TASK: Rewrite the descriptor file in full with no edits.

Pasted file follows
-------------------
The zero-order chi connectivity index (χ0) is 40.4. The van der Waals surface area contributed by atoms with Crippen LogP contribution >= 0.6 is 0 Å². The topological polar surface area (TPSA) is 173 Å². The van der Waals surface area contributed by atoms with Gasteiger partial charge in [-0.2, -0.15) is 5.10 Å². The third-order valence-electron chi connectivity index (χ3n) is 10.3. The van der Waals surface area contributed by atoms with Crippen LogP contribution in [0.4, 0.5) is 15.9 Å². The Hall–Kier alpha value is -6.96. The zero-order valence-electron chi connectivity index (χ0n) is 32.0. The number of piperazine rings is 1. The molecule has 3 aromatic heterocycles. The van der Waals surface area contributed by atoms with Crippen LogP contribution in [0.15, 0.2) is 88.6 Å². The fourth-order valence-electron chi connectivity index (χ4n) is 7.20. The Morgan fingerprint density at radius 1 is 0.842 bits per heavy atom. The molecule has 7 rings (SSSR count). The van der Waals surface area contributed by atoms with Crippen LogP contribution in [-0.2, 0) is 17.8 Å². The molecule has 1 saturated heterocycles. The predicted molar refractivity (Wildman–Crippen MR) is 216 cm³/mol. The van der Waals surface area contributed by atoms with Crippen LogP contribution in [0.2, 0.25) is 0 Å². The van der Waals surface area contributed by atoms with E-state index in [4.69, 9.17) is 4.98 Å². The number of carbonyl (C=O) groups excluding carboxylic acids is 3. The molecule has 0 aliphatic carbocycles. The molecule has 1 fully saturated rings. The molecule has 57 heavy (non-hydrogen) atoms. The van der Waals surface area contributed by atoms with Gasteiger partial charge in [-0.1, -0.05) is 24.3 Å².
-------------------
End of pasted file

The zero-order chi connectivity index (χ0) is 40.4. The van der Waals surface area contributed by atoms with Crippen LogP contribution >= 0.6 is 0 Å². The topological polar surface area (TPSA) is 173 Å². The van der Waals surface area contributed by atoms with Gasteiger partial charge in [-0.2, -0.15) is 5.10 Å². The third-order valence-electron chi connectivity index (χ3n) is 10.3. The van der Waals surface area contributed by atoms with Crippen LogP contribution in [0.4, 0.5) is 15.9 Å². The Hall–Kier alpha value is -6.96. The zero-order valence-electron chi connectivity index (χ0n) is 32.0. The number of piperazine rings is 1. The molecule has 3 aromatic heterocycles. The van der Waals surface area contributed by atoms with Crippen LogP contribution in [0.15, 0.2) is 88.6 Å². The fourth-order valence-electron chi connectivity index (χ4n) is 7.20. The Morgan fingerprint density at radius 1 is 0.842 bits per heavy atom. The molecule has 7 rings (SSSR count). The van der Waals surface area contributed by atoms with Crippen LogP contribution in [-0.2, 0) is 17.8 Å². The molecule has 1 saturated heterocycles. The predicted molar refractivity (Wildman–Crippen MR) is 216 cm³/mol. The van der Waals surface area contributed by atoms with Crippen LogP contribution in [0.2, 0.25) is 0 Å². The van der Waals surface area contributed by atoms with E-state index in [4.69, 9.17) is 4.98 Å². The number of carbonyl (C=O) groups excluding carboxylic acids is 3. The molecule has 0 aliphatic carbocycles. The molecule has 1 fully saturated rings. The molecule has 57 heavy (non-hydrogen) atoms. The van der Waals surface area contributed by atoms with Gasteiger partial charge in [-0.1, -0.05) is 24.3 Å².